Is the fun trend of dog shaming a stark illustration of their inadequate lives?
flickr photo by followtheseinstructions
But the images in some cases illustrate a telling picture: Pets that live an inadequate life.
Am I taking this tongue-in-cheek display of naughtiness a little too seriously? Perhaps not.
The truth is there are some animals that don’t get enough time, attention and training. There are a lot of them.
My mantra has always been, “Spend half as much money and twice as much time.”
Sure there are a lot of great toys and tools on the market geared toward pets, whether they are dogs, cats, birds or other species. But, they cannot be a substitute for the human factor.
We have made these animals participants in our world: A lifestyle of long work hours, busy schedules, along with unsuitable routines — and let's not forget expectations that are too high on our end — pets often get to stare at four walls with little in the way of outlets. Some of the outcomes that we see when we view the images with captions on sites like Pet Shaming and Shame Your Pet are just part of life when you live with a pet, others are simply the result of living with a young pet, but those kinds of things are not my beef, and I will admit that they are funny. But, over and over, troubling messages — almost always involving adult canines — are a clear result of the shortcomings of the human or a serious behavioral issue.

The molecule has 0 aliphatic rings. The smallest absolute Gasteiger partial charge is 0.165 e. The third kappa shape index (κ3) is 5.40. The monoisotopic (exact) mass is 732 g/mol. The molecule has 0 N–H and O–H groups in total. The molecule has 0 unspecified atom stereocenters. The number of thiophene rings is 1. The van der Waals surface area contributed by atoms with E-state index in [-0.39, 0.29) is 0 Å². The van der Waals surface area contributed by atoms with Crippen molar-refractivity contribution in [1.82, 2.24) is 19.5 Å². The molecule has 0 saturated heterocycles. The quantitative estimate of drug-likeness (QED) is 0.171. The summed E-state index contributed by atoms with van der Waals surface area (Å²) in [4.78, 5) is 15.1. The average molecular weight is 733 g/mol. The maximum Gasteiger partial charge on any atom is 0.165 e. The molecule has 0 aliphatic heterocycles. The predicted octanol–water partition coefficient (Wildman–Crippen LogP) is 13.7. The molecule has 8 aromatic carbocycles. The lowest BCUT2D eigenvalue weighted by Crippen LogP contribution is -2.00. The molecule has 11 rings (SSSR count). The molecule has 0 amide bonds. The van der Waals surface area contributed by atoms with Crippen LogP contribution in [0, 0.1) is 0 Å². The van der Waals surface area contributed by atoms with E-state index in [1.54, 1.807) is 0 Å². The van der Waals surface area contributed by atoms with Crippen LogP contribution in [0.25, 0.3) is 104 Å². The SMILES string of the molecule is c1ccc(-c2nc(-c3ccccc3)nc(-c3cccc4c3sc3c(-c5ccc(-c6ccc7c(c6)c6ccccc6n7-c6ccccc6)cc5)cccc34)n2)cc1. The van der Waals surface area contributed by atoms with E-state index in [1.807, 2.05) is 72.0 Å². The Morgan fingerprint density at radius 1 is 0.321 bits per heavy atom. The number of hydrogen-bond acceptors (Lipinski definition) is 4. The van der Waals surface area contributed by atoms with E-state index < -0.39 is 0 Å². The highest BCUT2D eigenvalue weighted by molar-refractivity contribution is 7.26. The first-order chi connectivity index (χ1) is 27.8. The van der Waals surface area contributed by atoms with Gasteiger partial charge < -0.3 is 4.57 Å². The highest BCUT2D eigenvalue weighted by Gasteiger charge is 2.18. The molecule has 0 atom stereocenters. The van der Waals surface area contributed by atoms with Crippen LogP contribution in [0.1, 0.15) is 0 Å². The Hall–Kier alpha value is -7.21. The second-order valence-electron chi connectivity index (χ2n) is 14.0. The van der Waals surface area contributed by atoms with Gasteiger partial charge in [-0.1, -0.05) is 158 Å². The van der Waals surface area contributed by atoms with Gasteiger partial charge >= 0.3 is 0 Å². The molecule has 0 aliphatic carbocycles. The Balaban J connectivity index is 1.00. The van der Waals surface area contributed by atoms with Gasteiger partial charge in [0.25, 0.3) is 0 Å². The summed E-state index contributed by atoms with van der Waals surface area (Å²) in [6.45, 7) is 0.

“I eat trash, repeatedly.” says one dog’s caption.
“When I’m left home alone, I destroy the house.” (This is a common one.)
“This dog eats chairs.”
“I bark at everything.”
These are distressing, to say the least.
Beyond being unwanted behaviors, most of these activities are dangerous and need to be addressed, not laughed off. They are indicative of lack of things in a pet’s life, usually supervision or enrichment — maybe both. Even a medical condition can cause pets to behave badly, so it’s wise to make an appointment with your veterinarian to rule out any illnesses or hidden injuries.
Sadly, behavioral problems are cited one of the leading causes of relinquishment, re-homing and even euthanasia of a companion animal.
The good news is that sort of thing doesn’t have to happen. With the right enrichment, positive reinforcement training and a routine that suits the pet’s needs, behaviors can be avoided altogether, or corrected.
Employing the use of a crate to manage unwanted behaviors, and keeping things that are off-limits — like the garbage can — out of reach are easy ways to help have more good days.
In an age when it’s tempting to look to television shows to learn how to most effectively address a dog’s unwanted behavior, here’s some advice: just don’t. There are wonderful canine professionals in your own area that can help get things on the right track.
Not sure how to choose a behaviorist or dog trainer? Click here to learn how to become more empowered on how to do so.